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December 18, 2014

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No. 5: Pacquiao is one quick cat

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Steve Marcus

Manny Pacquiao hits a double-end bag as prepares for his fight with Ricky Hatton at the Wild Card Boxing Club in Hollywood, California March 31, 2009. Pacquiao of Philippines will take on Hatton of England in a 12-round fight at the MGM Grand Garden Arena on May 2.

Manny Pacquiao Training Day

Manny Pacquiao trains at Freddie Roach's gym in Hollywood in preparation for May 2's Hatton fight in Las Vegas.

Manny Pacquiao's training camp

Manny Pacquiao, right, spars with Gary Young as he prepares for his fight with Ricky Hatton at the Wild Card Boxing Club in Hollywood, California March 31, 2009. Pacquiao of Philippines will take on Hatton of England in a 12-round fight at the MGM Grand Garden Arena on May 2. Launch slideshow »

A Punchy Premiere

Manny Pacquiao and Ricky Hatton make their debut in Hollywood Monday night to promote their May 2 fight in Las Vegas.

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Editor's Note: Manny Pacquiao and Ricky Hatton, boxing's top two international superstars, square off in "The Battle of East and West" on May 2 at the MGM Grand. In the days leading up to this blockbuster bout, the Las Vegas Sun is presenting a Top 10 countdown of key points of interest for Pacquiao vs. Hatton.

Speed kills.

It's one of the universally accepted philosophies that holds true in every sport and arguably no boxer puts his speed to better use than Manny Pacquiao.

The "Pac-Man" has always preferred a blistering combination over a full-cocked haymaker.

"Speed is always a big key for Manny Pacquiao," said Pacquiao's trainer Freddie Roach. "It's not only his hand speed, it's his foot speed. He gets himself in and out of trouble really quick. He scores points and gets out of there. He's got quick hands, but his feet are what's special."

According to Roach, there's another phrase about speed that comes into play regarding Saturday's bout between Pacquiao and Ricky Hatton — You can't teach it.

"They say they're improving Hatton's speed, but you can't improve speed, it's a god-given gift," Roach said. "Either you have it or you don't."

The two international stars set to meet each other this week are different in many ways, but perhaps none are more significant than their styles in the ring. While Hatton has built a reputation as an overpowering bully, Pacquiao is known as a more technically sound, speedster.

Hatton is coming off what many thought would be a good preparation for Pacquiao's style, a Nov. 22 matchup with the combo-throwing Paulie Malignaggi. The fight turned into a one-sided affair however, as Malignaggi (26-2, 5 KO) was beaten to the punch all night in an 11th round TKO in November.

According to Malignaggi, the last man to see Hatton in the ring, the outcome was due more to a flawed game plan than Hatton's ability to defeat his hand speed.

Malignaggi's training camp had altered his stance and taught him to avoid throwing punches on the move, which Malignaggi said could have flustered Hatton.

"Not taking anything away from Ricky, he's a great guy, but the outcome of that fight was based more on our own errors than his fighting ability," said Malignaggi, who fired trainer Buddy McGirt following the Hatton fight.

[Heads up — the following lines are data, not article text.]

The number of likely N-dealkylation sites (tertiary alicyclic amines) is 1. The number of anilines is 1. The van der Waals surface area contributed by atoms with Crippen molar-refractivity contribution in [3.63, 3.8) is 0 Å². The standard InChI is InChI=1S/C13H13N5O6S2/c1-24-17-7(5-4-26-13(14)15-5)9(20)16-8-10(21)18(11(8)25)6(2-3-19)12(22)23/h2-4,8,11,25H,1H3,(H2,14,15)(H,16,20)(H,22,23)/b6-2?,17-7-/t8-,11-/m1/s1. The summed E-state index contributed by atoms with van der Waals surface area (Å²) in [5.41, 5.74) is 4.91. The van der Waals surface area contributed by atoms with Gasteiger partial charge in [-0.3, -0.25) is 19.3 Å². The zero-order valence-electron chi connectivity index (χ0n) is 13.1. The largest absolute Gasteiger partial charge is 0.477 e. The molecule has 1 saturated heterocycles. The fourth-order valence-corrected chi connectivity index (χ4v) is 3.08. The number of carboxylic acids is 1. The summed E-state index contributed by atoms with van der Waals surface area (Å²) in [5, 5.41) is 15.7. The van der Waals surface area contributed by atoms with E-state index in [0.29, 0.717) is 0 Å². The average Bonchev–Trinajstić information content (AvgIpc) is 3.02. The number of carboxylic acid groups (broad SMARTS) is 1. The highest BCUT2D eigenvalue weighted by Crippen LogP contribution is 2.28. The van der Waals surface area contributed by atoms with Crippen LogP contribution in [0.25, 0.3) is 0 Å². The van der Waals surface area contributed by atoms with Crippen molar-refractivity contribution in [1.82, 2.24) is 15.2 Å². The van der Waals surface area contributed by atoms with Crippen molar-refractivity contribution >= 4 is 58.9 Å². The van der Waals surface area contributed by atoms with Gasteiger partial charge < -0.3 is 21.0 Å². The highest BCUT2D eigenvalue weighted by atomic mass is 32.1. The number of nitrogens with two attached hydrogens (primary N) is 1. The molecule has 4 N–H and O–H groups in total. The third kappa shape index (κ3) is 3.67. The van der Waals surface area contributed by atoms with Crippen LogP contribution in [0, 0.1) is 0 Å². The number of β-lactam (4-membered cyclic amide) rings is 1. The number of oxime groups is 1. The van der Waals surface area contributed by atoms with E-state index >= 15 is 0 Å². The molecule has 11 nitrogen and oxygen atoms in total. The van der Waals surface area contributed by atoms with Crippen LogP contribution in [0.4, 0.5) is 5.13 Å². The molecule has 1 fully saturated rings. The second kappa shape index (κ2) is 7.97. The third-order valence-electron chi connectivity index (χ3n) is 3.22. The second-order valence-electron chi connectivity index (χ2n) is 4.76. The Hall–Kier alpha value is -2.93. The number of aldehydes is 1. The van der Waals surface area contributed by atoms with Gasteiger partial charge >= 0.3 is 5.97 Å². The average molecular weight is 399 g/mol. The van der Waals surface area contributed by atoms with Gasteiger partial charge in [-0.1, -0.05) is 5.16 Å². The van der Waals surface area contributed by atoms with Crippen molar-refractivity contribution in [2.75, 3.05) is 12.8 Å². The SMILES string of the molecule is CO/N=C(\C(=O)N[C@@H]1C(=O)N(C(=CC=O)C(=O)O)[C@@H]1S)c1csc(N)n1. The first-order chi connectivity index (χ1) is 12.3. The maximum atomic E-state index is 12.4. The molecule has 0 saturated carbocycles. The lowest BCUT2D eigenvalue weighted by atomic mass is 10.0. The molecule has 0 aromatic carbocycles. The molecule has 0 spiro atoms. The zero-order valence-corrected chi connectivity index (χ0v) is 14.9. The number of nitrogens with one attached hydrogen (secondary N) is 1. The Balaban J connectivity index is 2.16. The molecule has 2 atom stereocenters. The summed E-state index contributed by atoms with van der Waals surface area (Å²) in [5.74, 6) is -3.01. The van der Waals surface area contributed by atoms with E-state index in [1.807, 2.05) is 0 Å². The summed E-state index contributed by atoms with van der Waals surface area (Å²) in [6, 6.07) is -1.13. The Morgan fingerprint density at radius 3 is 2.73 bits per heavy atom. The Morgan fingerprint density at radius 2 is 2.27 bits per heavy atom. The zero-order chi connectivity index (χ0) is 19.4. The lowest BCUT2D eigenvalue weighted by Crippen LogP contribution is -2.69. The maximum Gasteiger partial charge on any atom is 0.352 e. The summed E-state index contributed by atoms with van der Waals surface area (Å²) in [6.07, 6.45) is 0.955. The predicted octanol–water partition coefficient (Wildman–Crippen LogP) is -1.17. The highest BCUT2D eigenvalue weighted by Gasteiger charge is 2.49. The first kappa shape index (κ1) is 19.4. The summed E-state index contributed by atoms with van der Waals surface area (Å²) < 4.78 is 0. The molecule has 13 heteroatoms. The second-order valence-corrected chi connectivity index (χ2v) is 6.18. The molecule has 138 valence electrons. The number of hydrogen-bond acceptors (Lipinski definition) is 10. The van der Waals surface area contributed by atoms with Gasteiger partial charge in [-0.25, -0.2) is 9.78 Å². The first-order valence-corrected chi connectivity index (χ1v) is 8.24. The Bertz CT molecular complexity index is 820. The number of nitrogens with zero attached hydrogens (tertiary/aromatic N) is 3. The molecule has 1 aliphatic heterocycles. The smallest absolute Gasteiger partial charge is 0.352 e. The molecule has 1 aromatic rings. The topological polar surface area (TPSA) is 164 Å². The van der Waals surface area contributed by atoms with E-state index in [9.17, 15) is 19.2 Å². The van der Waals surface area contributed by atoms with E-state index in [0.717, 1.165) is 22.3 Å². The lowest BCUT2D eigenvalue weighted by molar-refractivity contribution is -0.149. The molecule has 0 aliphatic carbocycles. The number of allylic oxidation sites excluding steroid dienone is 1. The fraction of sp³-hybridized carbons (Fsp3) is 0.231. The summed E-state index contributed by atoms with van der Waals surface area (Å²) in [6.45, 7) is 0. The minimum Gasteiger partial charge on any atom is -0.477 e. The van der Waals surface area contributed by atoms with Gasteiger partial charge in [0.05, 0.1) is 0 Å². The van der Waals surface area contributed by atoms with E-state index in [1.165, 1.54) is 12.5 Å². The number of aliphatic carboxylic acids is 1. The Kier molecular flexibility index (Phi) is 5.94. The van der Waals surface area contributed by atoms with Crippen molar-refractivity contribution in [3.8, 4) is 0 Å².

"His advantage will always be his size and aggressiveness. He thinks he's the new speedster because he beat me, but in actuality that was an illusion based on the problems I was having with my trainer."

Hatton's lone loss of his career, a 10th-round TKO at the hands of Floyd Mayweather Jr. in 2007, illustrated what may be his biggest weakness. Charging behind his aggressive style, Hatton was unable to defend himself against quick return blows from the speedy Mayweather.

"He's so aggressive by nature and if you're not ready for his pressure, he'll break you," Malignaggi said. "But he comes in face first. I remember I always looked at Ricky's style and would think I was just going to kill him. Unfortunately, I didn't capitalize on my opportunity."

Prior to the Malignaggi fight, Hatton went to the father of the only man that's beaten him, Floyd Mayweather Sr., to improve his technique. Under Mayweather Sr.'s guidance, Hatton has worked on becoming more of a boxer than a bully. Whether or not he'll stay committed to that strategy when tested, remains to be seen.

"Hatton's got so much heart and he's going to try so hard, but I think that might be his downfall," Roach said. "Because he's going to walk into a lot of shots. I believe that after fighting 50 pro fights the same way for so long, once he gets hit he's going to revert back to what he is, and that's a brawler. We just have to do our job and outbox him."

If that turns out to be the case, some believe it may not be such a bad thing. Pacquiao's speed is such an advantage, Hatton's best chance may be to bully him after all.

"He's definitely modified his style under Mayweather, and I'm not sure if that's for better or worse," Malignaggi said. "For this particular fight, he's been trying to become more technical, but I think Manny's on another level.

“Ricky's advantage is his size, he has to outmuscle him. If he can do that, he may come out and break Manny down."

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